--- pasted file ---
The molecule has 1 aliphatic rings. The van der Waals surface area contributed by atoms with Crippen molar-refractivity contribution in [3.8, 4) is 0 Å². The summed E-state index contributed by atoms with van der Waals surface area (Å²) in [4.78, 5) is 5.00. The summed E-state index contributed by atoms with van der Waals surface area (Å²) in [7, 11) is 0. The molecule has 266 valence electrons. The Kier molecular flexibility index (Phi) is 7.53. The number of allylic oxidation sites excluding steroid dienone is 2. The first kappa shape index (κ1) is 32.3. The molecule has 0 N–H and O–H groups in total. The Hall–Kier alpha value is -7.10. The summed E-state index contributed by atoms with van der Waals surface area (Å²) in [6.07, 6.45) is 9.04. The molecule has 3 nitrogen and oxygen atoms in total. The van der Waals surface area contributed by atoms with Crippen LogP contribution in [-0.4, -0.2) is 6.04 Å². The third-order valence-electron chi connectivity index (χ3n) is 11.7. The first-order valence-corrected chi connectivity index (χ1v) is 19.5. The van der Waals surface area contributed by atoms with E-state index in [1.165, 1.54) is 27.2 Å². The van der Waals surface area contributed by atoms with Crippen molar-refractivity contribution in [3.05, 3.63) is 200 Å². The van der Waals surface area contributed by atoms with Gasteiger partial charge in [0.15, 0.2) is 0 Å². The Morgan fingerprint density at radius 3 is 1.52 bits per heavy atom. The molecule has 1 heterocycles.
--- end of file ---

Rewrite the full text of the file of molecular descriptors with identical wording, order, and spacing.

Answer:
The molecule has 1 aliphatic rings. The van der Waals surface area contributed by atoms with Crippen molar-refractivity contribution in [3.8, 4) is 0 Å². The summed E-state index contributed by atoms with van der Waals surface area (Å²) in [4.78, 5) is 5.00. The summed E-state index contributed by atoms with van der Waals surface area (Å²) in [7, 11) is 0. The molecule has 266 valence electrons. The Kier molecular flexibility index (Phi) is 7.53. The number of allylic oxidation sites excluding steroid dienone is 2. The first kappa shape index (κ1) is 32.3. The molecule has 0 N–H and O–H groups in total. The Hall–Kier alpha value is -7.10. The summed E-state index contributed by atoms with van der Waals surface area (Å²) in [6.07, 6.45) is 9.04. The molecule has 3 nitrogen and oxygen atoms in total. The van der Waals surface area contributed by atoms with Crippen LogP contribution in [-0.4, -0.2) is 6.04 Å². The third-order valence-electron chi connectivity index (χ3n) is 11.7. The first-order valence-corrected chi connectivity index (χ1v) is 19.5. The van der Waals surface area contributed by atoms with E-state index in [1.165, 1.54) is 27.2 Å². The van der Waals surface area contributed by atoms with Crippen molar-refractivity contribution in [3.05, 3.63) is 200 Å². The van der Waals surface area contributed by atoms with Gasteiger partial charge in [0.15, 0.2) is 0 Å². The Morgan fingerprint density at radius 3 is 1.52 bits per heavy atom. The molecule has 1 heterocycles.